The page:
On This Day: The 1971 Lions kick off in style

May 22, 1971 marked the start of one of the most famous Lions tours that has ever taken place - a series victory in New Zealand. [more]

On This Day: The 1971 Lions kick off in style

May 22, 1971 marked the start of one of the most famous Lions tours that has ever taken place – a series victory in New Zealand.

A warm-up defeat to Queensland en route to New Zealand – after which Queensland coach Des O’Connor had labelled them the ‘worst Lions ever’ – had led to many writing them off.

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But the Lions demonstrated their class as soon as they stepped onto New Zealand soil with a 25-3 win over a combined Counties/Thames Valley XV.

The tourists travelled around an hour south of Auckland to the brand new Pukekohe Stadium to record the first of ten straight wins in New Zealand ahead of the first Test.

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Welcome to Pukekohe

The stadium had only been officially opened on March 27, 1971 and the Lions, captained on the day by Irish centre Mike Gibson, had the privilege of being the first international match that it hosted.

Welsh fly-half Barry John opened the scoring with a penalty in the 21st minute and he added a drop-goal and another penalty as the Lions took an early 9-0 lead.

Cardiff’s Gareth Edwards had the first try of the game five minutes before half-time as the Lions took a 12-point lead into the changing rooms at the break.

John, who obtained superstar status during the tour, had his third penalty in the 55th minute before Counties/Thames Valley eventually got on the board with a 65th minute Brian McCollum penalty.

But the Lions fought back with two more converted tries, through John Taylor and John Spencer – the latter will be tour manager for the 2017 tour to New Zealand – as they kicked off the New Zealand leg of their tour with a 25-3 victory.

The comfortable victory in Pukekohe, witness by around 20,000 fans, was just the first indication on tour that these Lions might do something special.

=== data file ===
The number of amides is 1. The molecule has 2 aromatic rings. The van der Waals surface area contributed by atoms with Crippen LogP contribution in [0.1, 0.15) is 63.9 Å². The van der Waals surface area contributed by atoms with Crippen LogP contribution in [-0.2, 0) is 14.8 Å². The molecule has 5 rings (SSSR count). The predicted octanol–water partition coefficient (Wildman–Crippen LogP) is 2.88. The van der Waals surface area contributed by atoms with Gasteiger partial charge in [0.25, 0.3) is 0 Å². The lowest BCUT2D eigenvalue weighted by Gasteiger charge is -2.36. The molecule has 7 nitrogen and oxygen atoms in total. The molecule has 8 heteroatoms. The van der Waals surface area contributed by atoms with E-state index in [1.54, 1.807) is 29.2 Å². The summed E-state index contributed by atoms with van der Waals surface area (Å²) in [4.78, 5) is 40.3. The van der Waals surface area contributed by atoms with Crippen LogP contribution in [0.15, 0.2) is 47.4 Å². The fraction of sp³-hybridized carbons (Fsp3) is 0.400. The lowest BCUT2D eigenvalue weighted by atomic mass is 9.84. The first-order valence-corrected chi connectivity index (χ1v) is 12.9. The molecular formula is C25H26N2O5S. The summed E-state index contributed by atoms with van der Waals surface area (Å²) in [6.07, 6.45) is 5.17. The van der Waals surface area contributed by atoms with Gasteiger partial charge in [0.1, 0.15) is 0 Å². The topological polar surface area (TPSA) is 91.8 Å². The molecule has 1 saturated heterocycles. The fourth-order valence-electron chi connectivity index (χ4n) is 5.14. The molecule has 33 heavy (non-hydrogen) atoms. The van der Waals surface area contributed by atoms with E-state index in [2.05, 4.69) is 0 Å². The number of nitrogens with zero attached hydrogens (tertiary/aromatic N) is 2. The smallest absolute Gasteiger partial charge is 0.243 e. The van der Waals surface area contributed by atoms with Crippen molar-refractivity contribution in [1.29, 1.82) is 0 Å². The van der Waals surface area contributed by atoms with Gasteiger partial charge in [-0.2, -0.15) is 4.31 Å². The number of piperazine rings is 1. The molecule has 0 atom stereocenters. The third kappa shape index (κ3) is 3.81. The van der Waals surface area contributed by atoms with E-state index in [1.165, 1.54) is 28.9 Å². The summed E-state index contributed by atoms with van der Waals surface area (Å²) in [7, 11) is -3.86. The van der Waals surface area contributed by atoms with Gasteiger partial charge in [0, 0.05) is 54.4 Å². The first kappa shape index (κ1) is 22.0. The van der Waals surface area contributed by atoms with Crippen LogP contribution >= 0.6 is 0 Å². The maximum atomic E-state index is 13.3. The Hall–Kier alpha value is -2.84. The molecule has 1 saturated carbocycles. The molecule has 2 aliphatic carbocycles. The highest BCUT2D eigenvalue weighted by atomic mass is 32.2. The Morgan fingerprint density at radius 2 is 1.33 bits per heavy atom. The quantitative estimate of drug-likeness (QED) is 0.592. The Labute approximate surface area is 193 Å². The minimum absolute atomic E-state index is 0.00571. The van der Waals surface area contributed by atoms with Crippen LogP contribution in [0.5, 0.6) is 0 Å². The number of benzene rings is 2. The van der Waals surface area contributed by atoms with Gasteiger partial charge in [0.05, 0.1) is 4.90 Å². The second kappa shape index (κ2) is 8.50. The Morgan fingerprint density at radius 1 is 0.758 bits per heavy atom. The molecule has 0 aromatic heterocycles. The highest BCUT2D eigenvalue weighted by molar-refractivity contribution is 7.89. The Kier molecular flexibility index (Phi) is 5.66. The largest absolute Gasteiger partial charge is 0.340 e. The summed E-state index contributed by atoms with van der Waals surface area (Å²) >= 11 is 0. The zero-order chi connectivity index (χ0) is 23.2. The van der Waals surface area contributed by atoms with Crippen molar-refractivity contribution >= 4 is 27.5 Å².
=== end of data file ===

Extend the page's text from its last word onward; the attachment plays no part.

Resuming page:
The start of something special

Further confirmation came when they travelled to Wellington and beat the traditional powerhouse of All Black Rugby 47-9.

The Lions, captained by John Dawes, managed by Doug Smith and coached by Carwyn James, went on to become the first Lions to win a Test series in New Zealand in almost three-quarters of a century of trying.

James was given full coaching responsibilities – the first time that an ‘assistant manager’ did not have to defer to the captain – while Smith handled the off-pitch administration.

The Lions celebrate victory in the third Test 

Before the Lions had even kicked off in Pukekohe, Smith predict a 2-1 series win – a prophecy not looked on too kindly by his tourists who were already under pressure.

That his prediction proved to be spot on gives an indication of the air of destiny that surrounded these legends of 1971.

The tourists went on to win 9-3 in the opening Test in Dunedin before the All Blacks levelled the series with a 22-12 victory in Christchurch.

But the Lions regained their lead with a 13-3 win in Wellington before a spectacular 14-14 draw in Auckland saw Smith’s prediction come true.
22 MAY 1971
BRITISH & IRISH LIONS XV (12) 25, COUNTIES/THAMES VALLEY (0) 3 (The Stadium, Pukekohe)
British & Irish Lions XV: JPR Williams; John Spencer(T), Mike Gibson (capt), Chris Rea, Alastair Biggar; Barry John(2C/D/3P), Gareth Edwards(T); Ray McLoughlin, Frank Laidlaw, Sandy Carmichael; Gordon Brown, Delme Thomas; Derek Quinnell, John Taylor(T), Peter Dixon.
Bench: Mervyn Davies, David Duckham, Ray Hopkins, John Pullin.
Counties/Thames Valley: Bob Lendrum; Pat Yates, Brian Duggan, Brian McCollum(P), M.G. Davis; E.S. McRobbie, W.J. Cummings; F.T. Richards, B.W. Cochrane, John Hodge (capt); R.A. Clarke, Ken Macmillan; Brett Shirkey, S.T. Lagimaicolo, G.G. Walters.
Replacement used: Langford for Richards.
Scoring sequence: 21' John (P) 0-3, 24' John (D) 0-6, 26' John (P) 0-9, 35' Edwards (T) 0-12, 55' John (P) 0-15, 58' McCollum (P) 3-15, 65' Taylor (T) 3-18, John (C) 3-20, 68' Spencer (T) 3-23, John (C) 3-25.
Referee: Lex Gibson (New Zealand).
Attendance: 20,000.

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